nep-mon New Economics Papers
on Monetary Economics
Issue of 2014‒01‒24
eighteen papers chosen by
Bernd Hayo
Philipps-University Marburg

  1. Reactions to Shocks and Monetary Policy Regimes: Inflation Targeting Versus Flexible Currency Board in Ghana, South Africa and the WAEMU By Fadia Al Hajj; Gilles Dufrénot,; Kimiko Sugimoto; Romain Wolf
  2. Recent developments in monetary policy implementation By Potter, Simon M.
  3. The perils of nominal targets By Armenter, Roc
  4. Observations on the Centennial of the Federal Reserve System The Philadelphia Fed Policy Forum: "The History of Central Banking in the United States," December 6, 2013 By Plosser, Charles I.
  5. Comparing U.S. and European Market Volatility Responses to Interest Rate Policy Announcements By Krieger , Kevin; Mauck, Nathan; Vasquez, Joseph
  6. Real Output and Prices Adjustments Under Different Exchange Rate Regimes By Rajmund Mirdala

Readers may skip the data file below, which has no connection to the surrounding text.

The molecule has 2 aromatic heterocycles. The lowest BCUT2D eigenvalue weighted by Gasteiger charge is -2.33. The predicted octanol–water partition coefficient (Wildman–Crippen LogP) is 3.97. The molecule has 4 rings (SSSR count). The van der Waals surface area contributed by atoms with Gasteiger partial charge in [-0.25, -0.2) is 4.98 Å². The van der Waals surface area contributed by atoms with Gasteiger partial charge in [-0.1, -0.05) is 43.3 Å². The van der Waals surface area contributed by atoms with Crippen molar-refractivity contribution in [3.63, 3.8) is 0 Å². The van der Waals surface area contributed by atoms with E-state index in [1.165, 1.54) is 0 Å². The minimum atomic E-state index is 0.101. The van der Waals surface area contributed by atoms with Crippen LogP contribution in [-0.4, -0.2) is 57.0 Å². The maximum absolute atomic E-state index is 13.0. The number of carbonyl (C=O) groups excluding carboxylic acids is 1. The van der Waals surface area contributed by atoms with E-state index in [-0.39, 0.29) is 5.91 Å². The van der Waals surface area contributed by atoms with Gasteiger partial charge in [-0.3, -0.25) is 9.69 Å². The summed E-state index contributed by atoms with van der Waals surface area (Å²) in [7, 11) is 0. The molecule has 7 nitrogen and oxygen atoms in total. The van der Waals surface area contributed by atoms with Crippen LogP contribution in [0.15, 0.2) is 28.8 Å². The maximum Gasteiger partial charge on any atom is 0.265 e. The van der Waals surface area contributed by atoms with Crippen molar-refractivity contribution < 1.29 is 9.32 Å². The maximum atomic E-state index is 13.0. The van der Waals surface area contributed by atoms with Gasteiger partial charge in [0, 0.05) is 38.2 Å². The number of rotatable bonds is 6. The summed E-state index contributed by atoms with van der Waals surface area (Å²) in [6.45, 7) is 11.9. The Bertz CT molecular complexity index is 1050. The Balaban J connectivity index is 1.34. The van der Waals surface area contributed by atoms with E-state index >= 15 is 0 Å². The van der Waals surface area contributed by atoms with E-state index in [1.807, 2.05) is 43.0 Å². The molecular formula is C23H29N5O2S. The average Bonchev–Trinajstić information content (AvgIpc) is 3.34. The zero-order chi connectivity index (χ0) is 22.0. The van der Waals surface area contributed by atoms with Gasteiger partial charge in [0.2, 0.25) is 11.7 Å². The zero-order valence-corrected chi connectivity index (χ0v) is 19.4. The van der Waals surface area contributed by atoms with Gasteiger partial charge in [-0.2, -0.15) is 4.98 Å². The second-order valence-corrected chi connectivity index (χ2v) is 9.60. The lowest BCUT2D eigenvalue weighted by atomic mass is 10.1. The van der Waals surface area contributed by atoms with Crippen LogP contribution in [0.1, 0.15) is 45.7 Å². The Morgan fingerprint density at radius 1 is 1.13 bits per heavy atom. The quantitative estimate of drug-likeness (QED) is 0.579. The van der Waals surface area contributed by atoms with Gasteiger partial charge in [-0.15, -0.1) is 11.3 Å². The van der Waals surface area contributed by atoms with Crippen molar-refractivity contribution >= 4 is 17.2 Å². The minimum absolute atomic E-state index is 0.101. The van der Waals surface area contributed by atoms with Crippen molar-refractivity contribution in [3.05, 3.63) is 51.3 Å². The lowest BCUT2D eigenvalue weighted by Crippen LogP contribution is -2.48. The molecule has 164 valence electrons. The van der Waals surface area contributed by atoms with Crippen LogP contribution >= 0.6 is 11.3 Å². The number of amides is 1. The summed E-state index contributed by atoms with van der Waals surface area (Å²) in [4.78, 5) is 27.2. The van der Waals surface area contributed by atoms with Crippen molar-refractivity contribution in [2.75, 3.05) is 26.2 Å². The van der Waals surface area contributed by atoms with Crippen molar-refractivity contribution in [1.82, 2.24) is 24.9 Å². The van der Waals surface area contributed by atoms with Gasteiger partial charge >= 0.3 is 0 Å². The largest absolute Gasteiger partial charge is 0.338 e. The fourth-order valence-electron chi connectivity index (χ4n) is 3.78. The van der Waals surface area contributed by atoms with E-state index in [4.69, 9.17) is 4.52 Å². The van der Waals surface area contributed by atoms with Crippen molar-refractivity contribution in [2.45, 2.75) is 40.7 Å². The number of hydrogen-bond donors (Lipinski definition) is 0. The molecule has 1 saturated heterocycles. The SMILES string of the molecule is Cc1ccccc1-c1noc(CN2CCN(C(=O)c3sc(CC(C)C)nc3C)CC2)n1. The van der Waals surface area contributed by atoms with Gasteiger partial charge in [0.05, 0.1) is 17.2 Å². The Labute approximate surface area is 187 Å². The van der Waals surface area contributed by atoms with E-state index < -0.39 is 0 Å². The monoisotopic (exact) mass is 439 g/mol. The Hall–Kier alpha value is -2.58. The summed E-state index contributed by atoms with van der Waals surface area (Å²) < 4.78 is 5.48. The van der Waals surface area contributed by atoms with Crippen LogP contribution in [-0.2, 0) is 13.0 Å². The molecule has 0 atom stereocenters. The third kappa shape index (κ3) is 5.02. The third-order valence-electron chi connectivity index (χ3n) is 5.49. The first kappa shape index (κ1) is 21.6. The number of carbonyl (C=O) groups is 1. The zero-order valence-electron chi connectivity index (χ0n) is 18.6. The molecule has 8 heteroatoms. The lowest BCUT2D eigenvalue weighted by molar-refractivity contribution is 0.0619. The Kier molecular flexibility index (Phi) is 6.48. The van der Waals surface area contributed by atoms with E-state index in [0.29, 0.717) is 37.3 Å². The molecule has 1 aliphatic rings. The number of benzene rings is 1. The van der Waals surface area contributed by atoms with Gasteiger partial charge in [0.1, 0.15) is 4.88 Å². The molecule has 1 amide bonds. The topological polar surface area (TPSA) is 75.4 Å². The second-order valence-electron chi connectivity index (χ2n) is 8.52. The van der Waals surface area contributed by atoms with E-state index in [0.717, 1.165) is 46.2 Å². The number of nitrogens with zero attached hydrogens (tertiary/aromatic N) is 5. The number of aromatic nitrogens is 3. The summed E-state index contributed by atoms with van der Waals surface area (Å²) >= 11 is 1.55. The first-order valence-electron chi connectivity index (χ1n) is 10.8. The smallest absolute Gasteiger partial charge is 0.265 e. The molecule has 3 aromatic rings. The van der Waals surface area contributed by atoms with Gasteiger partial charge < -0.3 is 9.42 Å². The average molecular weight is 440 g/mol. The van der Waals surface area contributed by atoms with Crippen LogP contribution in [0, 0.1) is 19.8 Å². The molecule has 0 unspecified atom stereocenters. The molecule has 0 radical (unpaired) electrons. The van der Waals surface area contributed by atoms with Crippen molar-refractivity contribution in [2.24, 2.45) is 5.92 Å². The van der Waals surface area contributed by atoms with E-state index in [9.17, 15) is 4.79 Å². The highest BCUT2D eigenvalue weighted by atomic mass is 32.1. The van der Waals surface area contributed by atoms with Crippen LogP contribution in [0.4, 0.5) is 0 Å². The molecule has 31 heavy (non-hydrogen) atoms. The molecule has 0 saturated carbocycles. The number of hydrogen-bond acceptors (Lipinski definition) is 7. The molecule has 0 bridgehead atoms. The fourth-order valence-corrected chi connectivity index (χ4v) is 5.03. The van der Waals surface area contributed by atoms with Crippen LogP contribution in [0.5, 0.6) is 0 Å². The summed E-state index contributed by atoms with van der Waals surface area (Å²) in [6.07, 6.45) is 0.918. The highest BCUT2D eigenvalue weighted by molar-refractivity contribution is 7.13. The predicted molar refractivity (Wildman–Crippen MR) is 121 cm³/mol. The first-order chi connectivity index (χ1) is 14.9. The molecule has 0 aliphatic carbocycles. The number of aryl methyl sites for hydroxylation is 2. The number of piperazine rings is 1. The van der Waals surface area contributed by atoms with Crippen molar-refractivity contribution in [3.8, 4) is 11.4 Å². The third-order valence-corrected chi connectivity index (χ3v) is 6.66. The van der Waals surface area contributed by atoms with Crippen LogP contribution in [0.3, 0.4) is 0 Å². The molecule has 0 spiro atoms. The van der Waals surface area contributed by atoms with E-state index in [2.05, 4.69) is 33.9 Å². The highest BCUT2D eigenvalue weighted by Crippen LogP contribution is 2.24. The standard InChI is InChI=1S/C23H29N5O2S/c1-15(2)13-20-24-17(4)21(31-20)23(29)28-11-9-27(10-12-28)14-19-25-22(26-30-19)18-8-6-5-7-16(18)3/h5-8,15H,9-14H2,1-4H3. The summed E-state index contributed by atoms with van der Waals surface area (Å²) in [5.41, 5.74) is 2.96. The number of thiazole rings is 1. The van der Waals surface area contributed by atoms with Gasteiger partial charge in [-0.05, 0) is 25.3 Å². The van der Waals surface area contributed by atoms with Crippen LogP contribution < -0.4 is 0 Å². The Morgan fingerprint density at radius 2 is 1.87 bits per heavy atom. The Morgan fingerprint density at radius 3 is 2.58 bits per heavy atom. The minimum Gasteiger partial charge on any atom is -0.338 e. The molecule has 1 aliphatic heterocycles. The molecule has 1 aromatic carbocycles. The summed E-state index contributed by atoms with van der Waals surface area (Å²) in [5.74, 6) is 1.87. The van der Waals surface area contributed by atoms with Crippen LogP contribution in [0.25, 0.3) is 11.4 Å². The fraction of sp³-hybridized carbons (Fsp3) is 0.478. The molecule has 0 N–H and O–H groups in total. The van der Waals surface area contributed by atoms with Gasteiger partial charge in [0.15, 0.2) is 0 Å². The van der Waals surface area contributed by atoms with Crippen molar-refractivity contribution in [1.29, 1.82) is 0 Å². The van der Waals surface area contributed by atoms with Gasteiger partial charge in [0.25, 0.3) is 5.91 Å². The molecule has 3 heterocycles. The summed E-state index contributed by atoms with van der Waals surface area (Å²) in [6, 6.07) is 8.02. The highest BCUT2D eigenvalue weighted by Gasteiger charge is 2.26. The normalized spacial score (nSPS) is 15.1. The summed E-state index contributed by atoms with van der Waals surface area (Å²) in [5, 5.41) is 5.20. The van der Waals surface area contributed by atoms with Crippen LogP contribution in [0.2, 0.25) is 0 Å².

7. A Note on Differential Asymmetric Effects of Money Supply and Policy Rate Shocks in India By Khundrakpam, Jeevan Kumar
  8. Tapering Talk: The Impact of Expectations of Reduced Federal Reserve Security Purchases on Emerging Markets By Eichengreen, Barry; Gupta, Poonam
  9. Debt Dynamics and Monetary Policy: A Note By Laséen, Stefan; Strid, Ingvar
  10. Shocks, gaps, and monetary policy, Korea-America Economic Association, January 4, 2014, Philadelphia, PA By Plosser, Charles I.
  11. The Conservativeness of the Central Bank when Institutional Quality is Poor By Ferré Carracedo, Montserrat; García Fortuny, Judit; Manzano, Carolina
  12. Addressing Currency Manipulation Through Trade Agreements By C. Fred Bergsten
  13. Market Set-Up in Advance of Federal Reserve Policy Decisions By Dick van Dijk; Robin L. Lumsdaine; Michel van der Wel